What does the future hold?

What is Corneotharapy? Simply put, corneotherapy is the treatment of the stratum corneum, or therapy with moisturizers. The term corneotherapy was coined by professor Albert Kligman in 1994. In summary, his studies proved the feasibility of corneotherapy, in which even the simple application of moisturizers targeted at the stratum corneum can produce unexpected and persistent clinical effects after their repeated treatments.

Kligman spoke of an outside-in therapy whereas “outside” is the stratum corneum and “in” are the therapeutic effects starting in the stratum corneum and working their way into the deeper skin layers.
Kligman’s findings were made famous by an editorial published in Dermatology 2000, entitled Evidence-Based Corneotherapy by Jan Lubbe.

It should be mentioned that for the first time ever, the term “therapy” has been used in the context of skin care. In the majority of countries, the term therapy is used in a medical context, and is being applied here because Kligman and his colleagues have demonstrated medical significance with their findings.

At the same time, Kligman coined the term corneotherapy new base creams were developed modeled on cell membranes. They are bio mimicking or bio-identical and follow this outside-in concept. These membrane creams are able to restore disrupted skin barrier membranes. A disrupted skin barrier leads to increased TEWL and increased penetration of external materials; corneotherapy aims to repair the skin barrier, bi-layer to bi-layer. If the skin barrier does not get repaired we end up with skin conditions such as eczema, rosacea, acne, neuro dermatitis, to name but a few.

Another notable distinction of Kligman’s work is that he selected cosmetic substances in accordance with dermatological criteria, carried out studies, and finally established clinically significant results, thus the basis of corneotherapy is rooted in dermatological cosmetics. Dermatological cosmetics are developed in accordance with dermatological criteria in compliance with rigorous medical science.

So what? You might ask.
It is time to establish a formal criterion in order to help inform consumers how they can distinguish between serious product policy and marketing gimmicks. The International Association for Applied Corneotherapy (IAC) has taken up this cause. The IAC promotes the further development of corneotherapy against a scientific background and conveys the findings to the non-scientific world.

There should be no recommendation of physical, chemical or medical skin treatments that affect the recoverability of the skin after reapplications or cause irreversible adverse effects. Meanwhile, the recommendation is to use a minimum of products for skin care.

As well, there should be no sales promotions focusing on compositions or treatments that objectively are not needed or overstrain the skin on the long term, such as daily bathing of babies using strong surfactant compounds.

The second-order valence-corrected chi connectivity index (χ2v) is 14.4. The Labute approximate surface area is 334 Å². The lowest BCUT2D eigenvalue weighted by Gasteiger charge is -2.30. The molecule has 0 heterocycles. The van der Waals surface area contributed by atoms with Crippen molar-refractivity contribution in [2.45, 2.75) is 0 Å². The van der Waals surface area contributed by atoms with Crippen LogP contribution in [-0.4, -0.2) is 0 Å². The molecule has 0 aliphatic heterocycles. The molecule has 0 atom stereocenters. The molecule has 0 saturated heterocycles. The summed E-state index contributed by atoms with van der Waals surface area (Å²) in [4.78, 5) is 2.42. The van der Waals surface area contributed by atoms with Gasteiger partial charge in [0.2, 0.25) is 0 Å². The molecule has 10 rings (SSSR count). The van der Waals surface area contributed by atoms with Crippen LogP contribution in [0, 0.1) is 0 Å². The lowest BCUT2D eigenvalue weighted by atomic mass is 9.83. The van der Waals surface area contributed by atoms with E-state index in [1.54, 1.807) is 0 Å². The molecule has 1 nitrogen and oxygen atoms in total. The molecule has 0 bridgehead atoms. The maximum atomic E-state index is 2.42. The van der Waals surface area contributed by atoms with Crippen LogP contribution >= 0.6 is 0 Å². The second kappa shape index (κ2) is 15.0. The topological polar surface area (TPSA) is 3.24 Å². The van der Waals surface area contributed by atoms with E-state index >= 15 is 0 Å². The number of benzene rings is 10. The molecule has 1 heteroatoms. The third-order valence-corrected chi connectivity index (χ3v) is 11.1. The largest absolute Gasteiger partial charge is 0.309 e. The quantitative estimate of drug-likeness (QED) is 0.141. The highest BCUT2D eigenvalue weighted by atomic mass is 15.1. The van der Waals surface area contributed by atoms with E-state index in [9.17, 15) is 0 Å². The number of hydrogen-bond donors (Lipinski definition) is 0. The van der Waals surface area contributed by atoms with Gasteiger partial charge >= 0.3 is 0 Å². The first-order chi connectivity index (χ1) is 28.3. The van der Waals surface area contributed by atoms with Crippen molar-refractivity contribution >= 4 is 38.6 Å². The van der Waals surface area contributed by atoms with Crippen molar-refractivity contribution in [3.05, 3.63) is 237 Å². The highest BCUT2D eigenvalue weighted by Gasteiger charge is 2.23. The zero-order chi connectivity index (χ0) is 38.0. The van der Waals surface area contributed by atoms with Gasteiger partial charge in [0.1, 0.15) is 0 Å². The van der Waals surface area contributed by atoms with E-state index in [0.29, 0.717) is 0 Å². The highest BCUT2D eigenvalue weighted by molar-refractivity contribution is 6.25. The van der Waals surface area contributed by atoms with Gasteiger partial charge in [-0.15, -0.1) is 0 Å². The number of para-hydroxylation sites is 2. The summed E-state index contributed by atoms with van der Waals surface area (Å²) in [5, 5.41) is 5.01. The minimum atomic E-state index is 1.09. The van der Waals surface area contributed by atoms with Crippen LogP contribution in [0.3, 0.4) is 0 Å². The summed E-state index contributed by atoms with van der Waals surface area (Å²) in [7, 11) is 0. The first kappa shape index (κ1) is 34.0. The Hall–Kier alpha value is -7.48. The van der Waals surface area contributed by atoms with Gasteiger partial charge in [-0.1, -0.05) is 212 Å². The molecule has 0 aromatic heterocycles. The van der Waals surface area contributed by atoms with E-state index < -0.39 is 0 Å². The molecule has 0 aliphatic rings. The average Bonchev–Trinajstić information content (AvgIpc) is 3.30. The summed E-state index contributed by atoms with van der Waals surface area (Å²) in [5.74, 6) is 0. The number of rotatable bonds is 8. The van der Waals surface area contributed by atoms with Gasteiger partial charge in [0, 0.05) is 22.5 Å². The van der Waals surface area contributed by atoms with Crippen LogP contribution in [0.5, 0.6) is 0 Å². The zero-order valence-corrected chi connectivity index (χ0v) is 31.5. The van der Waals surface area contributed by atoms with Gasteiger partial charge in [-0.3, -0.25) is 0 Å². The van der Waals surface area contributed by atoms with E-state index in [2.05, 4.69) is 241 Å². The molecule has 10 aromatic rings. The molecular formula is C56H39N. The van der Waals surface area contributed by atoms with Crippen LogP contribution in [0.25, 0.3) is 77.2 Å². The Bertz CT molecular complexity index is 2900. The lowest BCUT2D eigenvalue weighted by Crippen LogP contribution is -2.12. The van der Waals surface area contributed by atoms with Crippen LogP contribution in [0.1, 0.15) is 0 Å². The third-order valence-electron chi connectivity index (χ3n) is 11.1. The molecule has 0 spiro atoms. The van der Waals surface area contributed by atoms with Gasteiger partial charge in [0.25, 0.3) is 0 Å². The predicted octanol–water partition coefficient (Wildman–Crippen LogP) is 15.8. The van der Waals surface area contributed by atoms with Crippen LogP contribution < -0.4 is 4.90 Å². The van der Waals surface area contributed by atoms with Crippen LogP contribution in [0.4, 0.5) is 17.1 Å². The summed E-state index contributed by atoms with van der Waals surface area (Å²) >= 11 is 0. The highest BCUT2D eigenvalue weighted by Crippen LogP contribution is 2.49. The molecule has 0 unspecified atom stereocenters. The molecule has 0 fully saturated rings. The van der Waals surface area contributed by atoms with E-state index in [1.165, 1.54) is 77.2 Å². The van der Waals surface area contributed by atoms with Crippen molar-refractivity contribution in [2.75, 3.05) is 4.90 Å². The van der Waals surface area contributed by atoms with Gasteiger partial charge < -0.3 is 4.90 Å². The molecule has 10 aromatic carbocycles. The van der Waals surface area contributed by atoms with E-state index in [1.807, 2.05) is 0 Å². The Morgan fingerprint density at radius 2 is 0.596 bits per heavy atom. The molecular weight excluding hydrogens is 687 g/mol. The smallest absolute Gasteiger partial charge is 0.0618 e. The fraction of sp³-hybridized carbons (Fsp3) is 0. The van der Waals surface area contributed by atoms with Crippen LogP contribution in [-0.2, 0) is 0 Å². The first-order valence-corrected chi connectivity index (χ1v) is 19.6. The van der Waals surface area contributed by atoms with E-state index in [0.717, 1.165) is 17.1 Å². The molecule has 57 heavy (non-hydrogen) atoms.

Finally, there should be no product descriptions that do not conform to the actual physical, chemical and other properties of the products.

Preparations and treatments
Corneotherapeutic cream bases are characterized by the feature that they can be formulated with both pharmaceutical and cosmetic active agents. There are also formulations that correspond to the particular requirements of country-specific pharmacopoeias.

In practice, we see that every skin has its individual needs. That is the reason corneotherapeutic preparations usually consist of one or very few active agents that are focused on a certain indication.

After a skin analysis and anamnesis, the appropriate preparations for the diagnosed indication are individually combined. Corneotherapy’s aim is a long-term skin protection through dermatological cosmetics in the occupational field.

The Formal Criterion
True dermatological cosmetics, according to corneotherapeutic principles, are characterized as follows:

• Abstain from active agent cocktails with a multitude of components that ultimately only serve for sales promotion purposes.
• Minimum of auxiliary additives only.
• Abstain from additives requiring further additives: examples are polyethylene glycols (PEG) and their derivatives that are used as emulsifiers or consistency agents and need to be stabilized with antioxidants.
• Free from emulsifiers that cannot be degraded in the skin.
• Free from emulsifiers that are incompatible with the skin barrier or do not correspond to the physiology of the skin.
• Free from surface-active substances that feel pleasant on the skin despite a disordered skin barrier.
• Free from occlusive substances, unless occlusivity is explicitly required because of dermatological viewpoints. Occlusion leads to skin swellings and a reduced recoverability of the skin.
• Free from preservatives with allergenic potential.
• Free from ingredients with suspected endocrine adverse effects from the substance classes of sun protection filters, preservatives or denaturing agents.
• Free from ingredients that interfere with the experience of pain of the skin.
• Abstain from perfumes in skin care products.
• Free from strong chelating agents that inhibit physiological trace elements in the skin and are persistent.

By Dr. Hans Lautenschläger | Spring 2015